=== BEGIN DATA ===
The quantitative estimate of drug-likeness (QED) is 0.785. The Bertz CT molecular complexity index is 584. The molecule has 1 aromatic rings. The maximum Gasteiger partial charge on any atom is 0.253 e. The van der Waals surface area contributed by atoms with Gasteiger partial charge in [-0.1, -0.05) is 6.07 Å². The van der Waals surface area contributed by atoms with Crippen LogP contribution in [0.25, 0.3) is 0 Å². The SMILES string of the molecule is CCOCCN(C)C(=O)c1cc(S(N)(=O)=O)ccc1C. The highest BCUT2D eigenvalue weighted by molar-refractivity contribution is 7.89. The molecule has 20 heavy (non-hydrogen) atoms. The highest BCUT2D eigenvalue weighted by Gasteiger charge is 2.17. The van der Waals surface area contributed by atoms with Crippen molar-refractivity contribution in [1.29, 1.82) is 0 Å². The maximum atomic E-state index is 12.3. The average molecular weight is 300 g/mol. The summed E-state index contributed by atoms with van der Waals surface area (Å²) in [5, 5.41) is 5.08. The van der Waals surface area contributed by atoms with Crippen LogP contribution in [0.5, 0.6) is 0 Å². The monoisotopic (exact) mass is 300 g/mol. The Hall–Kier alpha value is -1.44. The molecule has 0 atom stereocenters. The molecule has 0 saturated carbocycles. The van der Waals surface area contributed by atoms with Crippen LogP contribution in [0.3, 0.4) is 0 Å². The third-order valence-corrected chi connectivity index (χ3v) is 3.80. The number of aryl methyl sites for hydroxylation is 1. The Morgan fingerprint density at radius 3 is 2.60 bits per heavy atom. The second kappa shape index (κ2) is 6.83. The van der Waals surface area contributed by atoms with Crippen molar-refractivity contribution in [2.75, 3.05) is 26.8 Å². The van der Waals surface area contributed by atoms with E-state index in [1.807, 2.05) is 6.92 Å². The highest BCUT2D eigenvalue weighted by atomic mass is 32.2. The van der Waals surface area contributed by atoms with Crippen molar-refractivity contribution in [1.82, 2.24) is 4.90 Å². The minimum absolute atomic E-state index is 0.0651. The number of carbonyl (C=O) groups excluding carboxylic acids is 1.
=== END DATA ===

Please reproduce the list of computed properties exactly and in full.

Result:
The quantitative estimate of drug-likeness (QED) is 0.785. The Bertz CT molecular complexity index is 584. The molecule has 1 aromatic rings. The maximum Gasteiger partial charge on any atom is 0.253 e. The van der Waals surface area contributed by atoms with Gasteiger partial charge in [-0.1, -0.05) is 6.07 Å². The van der Waals surface area contributed by atoms with Crippen LogP contribution in [0.25, 0.3) is 0 Å². The SMILES string of the molecule is CCOCCN(C)C(=O)c1cc(S(N)(=O)=O)ccc1C. The highest BCUT2D eigenvalue weighted by molar-refractivity contribution is 7.89. The molecule has 20 heavy (non-hydrogen) atoms. The highest BCUT2D eigenvalue weighted by Gasteiger charge is 2.17. The van der Waals surface area contributed by atoms with Crippen molar-refractivity contribution in [1.29, 1.82) is 0 Å². The maximum atomic E-state index is 12.3. The average molecular weight is 300 g/mol. The summed E-state index contributed by atoms with van der Waals surface area (Å²) in [5, 5.41) is 5.08. The van der Waals surface area contributed by atoms with Crippen LogP contribution in [0.5, 0.6) is 0 Å². The monoisotopic (exact) mass is 300 g/mol. The Hall–Kier alpha value is -1.44. The molecule has 0 atom stereocenters. The molecule has 0 saturated carbocycles. The van der Waals surface area contributed by atoms with Crippen LogP contribution in [0.3, 0.4) is 0 Å². The third-order valence-corrected chi connectivity index (χ3v) is 3.80. The number of aryl methyl sites for hydroxylation is 1. The Morgan fingerprint density at radius 3 is 2.60 bits per heavy atom. The second kappa shape index (κ2) is 6.83. The van der Waals surface area contributed by atoms with Crippen molar-refractivity contribution in [2.75, 3.05) is 26.8 Å². The van der Waals surface area contributed by atoms with E-state index in [1.807, 2.05) is 6.92 Å². The highest BCUT2D eigenvalue weighted by atomic mass is 32.2. The van der Waals surface area contributed by atoms with Crippen molar-refractivity contribution in [1.82, 2.24) is 4.90 Å². The minimum absolute atomic E-state index is 0.0651. The number of carbonyl (C=O) groups excluding carboxylic acids is 1.